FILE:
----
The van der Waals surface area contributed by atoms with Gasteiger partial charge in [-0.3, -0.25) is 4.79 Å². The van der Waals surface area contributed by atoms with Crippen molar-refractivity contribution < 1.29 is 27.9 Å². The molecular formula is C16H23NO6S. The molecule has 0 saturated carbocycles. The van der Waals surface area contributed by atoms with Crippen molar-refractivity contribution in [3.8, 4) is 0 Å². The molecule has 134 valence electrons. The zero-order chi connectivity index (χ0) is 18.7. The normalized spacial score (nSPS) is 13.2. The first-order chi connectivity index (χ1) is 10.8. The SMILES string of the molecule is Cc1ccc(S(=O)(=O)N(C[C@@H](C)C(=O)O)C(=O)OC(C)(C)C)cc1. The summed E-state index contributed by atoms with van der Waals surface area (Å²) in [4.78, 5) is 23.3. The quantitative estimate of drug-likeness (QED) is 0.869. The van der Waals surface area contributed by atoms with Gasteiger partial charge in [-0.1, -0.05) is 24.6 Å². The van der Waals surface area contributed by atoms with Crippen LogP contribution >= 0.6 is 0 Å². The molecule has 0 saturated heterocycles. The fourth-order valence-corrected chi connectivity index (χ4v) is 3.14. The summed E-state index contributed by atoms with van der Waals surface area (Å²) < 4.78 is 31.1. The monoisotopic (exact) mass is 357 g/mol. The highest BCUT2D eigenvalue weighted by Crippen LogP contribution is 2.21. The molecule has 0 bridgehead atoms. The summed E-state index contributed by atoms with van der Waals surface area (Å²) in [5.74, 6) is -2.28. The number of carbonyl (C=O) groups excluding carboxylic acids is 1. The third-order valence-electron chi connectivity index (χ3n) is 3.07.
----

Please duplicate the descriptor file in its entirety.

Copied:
The van der Waals surface area contributed by atoms with Gasteiger partial charge in [-0.3, -0.25) is 4.79 Å². The van der Waals surface area contributed by atoms with Crippen molar-refractivity contribution < 1.29 is 27.9 Å². The molecular formula is C16H23NO6S. The molecule has 0 saturated carbocycles. The van der Waals surface area contributed by atoms with Crippen molar-refractivity contribution in [3.8, 4) is 0 Å². The molecule has 134 valence electrons. The zero-order chi connectivity index (χ0) is 18.7. The normalized spacial score (nSPS) is 13.2. The first-order chi connectivity index (χ1) is 10.8. The SMILES string of the molecule is Cc1ccc(S(=O)(=O)N(C[C@@H](C)C(=O)O)C(=O)OC(C)(C)C)cc1. The summed E-state index contributed by atoms with van der Waals surface area (Å²) in [4.78, 5) is 23.3. The quantitative estimate of drug-likeness (QED) is 0.869. The van der Waals surface area contributed by atoms with Gasteiger partial charge in [-0.1, -0.05) is 24.6 Å². The van der Waals surface area contributed by atoms with Crippen LogP contribution >= 0.6 is 0 Å². The molecule has 0 saturated heterocycles. The fourth-order valence-corrected chi connectivity index (χ4v) is 3.14. The summed E-state index contributed by atoms with van der Waals surface area (Å²) < 4.78 is 31.1. The monoisotopic (exact) mass is 357 g/mol. The highest BCUT2D eigenvalue weighted by Crippen LogP contribution is 2.21. The molecule has 0 bridgehead atoms. The summed E-state index contributed by atoms with van der Waals surface area (Å²) in [5.74, 6) is -2.28. The number of carbonyl (C=O) groups excluding carboxylic acids is 1. The third-order valence-electron chi connectivity index (χ3n) is 3.07.